Overseas arrivals continue to bring in small quantities of illegal drugs mostly for personal use. Cuban customs conducts thorough entry searches using x-rays and counternarcotics detection canines at major airports. Officials detained 69 individuals in 2012 for attempting to smuggle in small quantities of narcotics totaling 42 kg.
To combat the limited domestic production of marijuana, Cuba launched “Operation Popular Shield” in 2003 to prevent development, distribution and consumption of drugs. Under this biannual initiative, Cuban authorities conduct regular and surprise inspections of farms and arable land to detect and eradicate small patches of cultivation.

3. Drug Abuse Awareness, Demand Reduction, and Treatment
The combination of extensive policing, low incomes, low supply, strict drug laws, and long prison sentences has resulted in low illicit drug use in Cuba. There are nationwide campaigns aimed at preventing abuse, and the quantity of existing programs for the general population appears adequate given the relatively low estimated numbers of addicts. The National Drug Commission, headed by the Minister of Justice, with representatives from the Attorney General’s office and National Sports Institute, remains responsible for drug abuse prevention, rehabilitation and policy.
The Ministry of Health reports operating drug clinics that offer emergency care, psychological evaluation, and counseling to treat individuals with drug dependencies. There are no programs specializing in drug addiction for women and children. The government runs three substance abuse clinics that cater to foreigners, and the Catholic Church runs a center to treat addiction in Havana.
The government broadcasts anti-drug messages on state run media and operates an anonymous 24-hour anti-drug helpline. The educational curriculum includes warnings on the dangers of drug abuse.

4. Corruption
Cuba has strong policies against illicit production or distribution of controlled substances and laundering of proceeds from narcotics transactions. Cuba professes zero tolerance for narcotics-related corruption by government officials and reported no such occurrences in 2013. As policy, Cuba neither encourages nor facilitates illegal activity associated with drug trafficking.

C. National Goals, Bilateral Cooperation, and U.S. Policy Initiatives

In 2013, Cuba maintained cooperation with U.S. counternarcotics efforts. The U.S. Interests Section has a USCG Drug Interdiction Specialist to coordinate counternarcotics efforts with Cuban law enforcement. The United States does not provide counternarcotics funding or assistance to Cuba.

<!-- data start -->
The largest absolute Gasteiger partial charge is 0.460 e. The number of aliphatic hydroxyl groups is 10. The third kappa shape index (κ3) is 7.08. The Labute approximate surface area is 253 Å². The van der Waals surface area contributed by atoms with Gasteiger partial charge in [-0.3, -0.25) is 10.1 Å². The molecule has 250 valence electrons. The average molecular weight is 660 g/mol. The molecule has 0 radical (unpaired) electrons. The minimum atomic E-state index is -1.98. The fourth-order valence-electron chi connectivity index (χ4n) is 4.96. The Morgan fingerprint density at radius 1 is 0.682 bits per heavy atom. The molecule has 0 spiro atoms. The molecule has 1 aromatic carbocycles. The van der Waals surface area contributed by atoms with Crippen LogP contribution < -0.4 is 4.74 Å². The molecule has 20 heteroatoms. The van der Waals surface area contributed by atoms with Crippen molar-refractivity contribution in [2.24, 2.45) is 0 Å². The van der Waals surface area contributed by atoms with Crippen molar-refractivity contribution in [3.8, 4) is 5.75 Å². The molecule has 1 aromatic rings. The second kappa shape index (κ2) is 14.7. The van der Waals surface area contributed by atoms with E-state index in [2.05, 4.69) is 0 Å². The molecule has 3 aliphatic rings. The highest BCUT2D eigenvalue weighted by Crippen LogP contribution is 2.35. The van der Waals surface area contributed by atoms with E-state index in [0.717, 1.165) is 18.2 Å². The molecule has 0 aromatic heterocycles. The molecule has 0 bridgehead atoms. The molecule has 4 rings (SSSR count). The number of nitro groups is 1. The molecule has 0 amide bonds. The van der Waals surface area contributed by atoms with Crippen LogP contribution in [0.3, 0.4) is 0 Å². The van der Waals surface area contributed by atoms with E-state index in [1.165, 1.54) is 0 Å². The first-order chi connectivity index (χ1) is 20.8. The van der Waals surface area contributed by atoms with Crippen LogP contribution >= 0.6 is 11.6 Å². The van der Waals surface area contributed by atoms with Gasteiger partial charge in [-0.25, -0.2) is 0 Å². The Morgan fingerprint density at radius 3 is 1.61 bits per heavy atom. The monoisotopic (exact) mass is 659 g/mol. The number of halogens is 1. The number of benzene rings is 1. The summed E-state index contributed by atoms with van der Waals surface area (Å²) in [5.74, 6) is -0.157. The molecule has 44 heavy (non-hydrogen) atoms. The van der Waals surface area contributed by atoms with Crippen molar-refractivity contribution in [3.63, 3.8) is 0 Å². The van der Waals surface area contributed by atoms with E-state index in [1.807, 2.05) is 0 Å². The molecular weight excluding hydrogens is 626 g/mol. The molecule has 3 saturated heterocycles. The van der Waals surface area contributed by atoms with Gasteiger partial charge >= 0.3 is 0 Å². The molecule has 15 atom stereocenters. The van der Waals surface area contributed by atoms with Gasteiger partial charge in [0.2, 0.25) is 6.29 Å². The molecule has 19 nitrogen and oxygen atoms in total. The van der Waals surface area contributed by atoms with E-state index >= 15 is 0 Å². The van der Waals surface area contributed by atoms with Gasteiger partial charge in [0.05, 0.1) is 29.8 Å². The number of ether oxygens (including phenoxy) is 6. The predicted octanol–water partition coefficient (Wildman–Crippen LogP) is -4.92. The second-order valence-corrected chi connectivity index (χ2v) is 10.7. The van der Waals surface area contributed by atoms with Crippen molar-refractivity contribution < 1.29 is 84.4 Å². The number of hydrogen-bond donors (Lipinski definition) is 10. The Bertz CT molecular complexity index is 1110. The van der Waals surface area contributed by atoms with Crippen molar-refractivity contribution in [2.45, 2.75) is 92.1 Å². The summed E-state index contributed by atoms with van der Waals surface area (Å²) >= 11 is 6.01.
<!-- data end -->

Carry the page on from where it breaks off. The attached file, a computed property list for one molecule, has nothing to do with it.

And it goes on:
On a case-by-case basis, the USCG and Cuban authorities share tactical information related to vessels transiting Cuban territorial waters suspected of trafficking and coordinate responses, as well as information on drugs interdicted within Cuban territory. Cuba also shares real-time tactical information with the Bahamas, Mexico and Jamaica. Bilateral cooperation in 2013 led to multiple interdictions.
Law enforcement communication gradually increased in frequency and transparency over the course of 2013, especially concerning efforts to target drug trafficking at sea. In December 2013, the U.S. and Cuba held a “professional exchange between experts” on maritime drug interdiction that included tours of facilities, unit capabilities, and possible future joint coordination. This exchange resulted in increased point-to-point command center communications and additional real-time information sharing.
In 2011, the Cuban government presented the United States with a draft bilateral accord for counternarcotics cooperation, which is currently under review. Structured appropriately, such an accord could advance the counternarcotics efforts undertaken by both countries.

D. Conclusion

Cuba dedicates significant resources to prevent illegal drugs and their use from spreading. The technical skill of Cuba’s security services provide an advantage against traffickers who attempt to gain access to the island. Greater communication and cooperation between the United States, international partners, and Cuba, particularly in terms of real-time information-sharing and improved tactics, techniques, and procedures, would likely lead to increased interdictions and disruptions of illegal trafficking.